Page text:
Offshore wind farms off the coasts of New Jersey and Maryland could have health and climate benefits worth more than half a billion dollars annually and could save more than 50 lives a year, according to a new study co-authored by a Boston University School of Public Health (BUSPH) researcher.
The study, published online in Environmental Research Letters, makes clear that the benefits of offshore wind vary greatly, depending on the location and size of the facility. It comes as the first offshore wind farm in the US—off Block Island—nears completion.
Generating electricity from low-carbon energy sources such as offshore wind reduces the need for fossil fuel power generation, decreasing emissions of harmful air pollutants such as nitrogen oxides, sulfur dioxide, and carbon dioxide. The research team—which includes Dr. Jonathan Levy, professor of environmental health at BUSPH and the study’s principal investigator—simulated the public health and climate benefits of different sizes of offshore wind facilities off the coasts of New Jersey and Maryland.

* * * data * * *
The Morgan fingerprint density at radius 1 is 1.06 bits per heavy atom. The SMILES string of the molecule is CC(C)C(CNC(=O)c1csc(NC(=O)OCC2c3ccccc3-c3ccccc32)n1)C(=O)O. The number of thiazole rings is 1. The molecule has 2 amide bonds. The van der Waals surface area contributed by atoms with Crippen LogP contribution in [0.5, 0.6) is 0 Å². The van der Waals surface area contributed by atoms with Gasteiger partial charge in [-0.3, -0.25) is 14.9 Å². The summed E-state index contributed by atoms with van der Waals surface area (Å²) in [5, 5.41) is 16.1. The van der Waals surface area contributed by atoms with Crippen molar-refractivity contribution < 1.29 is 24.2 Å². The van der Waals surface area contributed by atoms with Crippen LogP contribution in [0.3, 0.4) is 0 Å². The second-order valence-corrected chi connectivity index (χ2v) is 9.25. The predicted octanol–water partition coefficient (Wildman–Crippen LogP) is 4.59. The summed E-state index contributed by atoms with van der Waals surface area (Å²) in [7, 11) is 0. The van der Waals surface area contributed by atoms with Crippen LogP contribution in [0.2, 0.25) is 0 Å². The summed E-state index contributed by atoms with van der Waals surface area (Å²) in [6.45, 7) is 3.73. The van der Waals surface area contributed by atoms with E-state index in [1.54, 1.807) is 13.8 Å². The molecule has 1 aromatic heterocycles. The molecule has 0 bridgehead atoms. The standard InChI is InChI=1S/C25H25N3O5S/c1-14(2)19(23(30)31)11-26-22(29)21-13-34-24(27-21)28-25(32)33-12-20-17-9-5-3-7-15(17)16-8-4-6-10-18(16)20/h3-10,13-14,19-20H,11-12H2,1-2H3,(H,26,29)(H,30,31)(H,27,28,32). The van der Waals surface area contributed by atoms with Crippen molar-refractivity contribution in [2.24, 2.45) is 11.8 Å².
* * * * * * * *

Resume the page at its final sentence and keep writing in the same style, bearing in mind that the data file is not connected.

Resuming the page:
They found that while all of the offshore wind projects reduced air pollutant emissions, the results varied by location and the size of the project. The largest simulated project, 3000 megawatts (MW) off the coast of New Jersey, would have benefits of $690 million and save 55 lives in the year 2017. A smaller (1100 MW) facility in the same location and year would have smaller benefits per megawatt-hour (MWh) of electricity generated.
Dr. Levy said that, given the estimated costs of generating electricity using offshore wind, the study indicates that “the entire cost of an offshore wind facility would be justified in the health and climate benefits, before considering the value of selling the electricity.”
To read more about the study, go to: http://www.bu.edu/sph/2016/07/15/health-benefits-identified-in-offshore-wind-farms/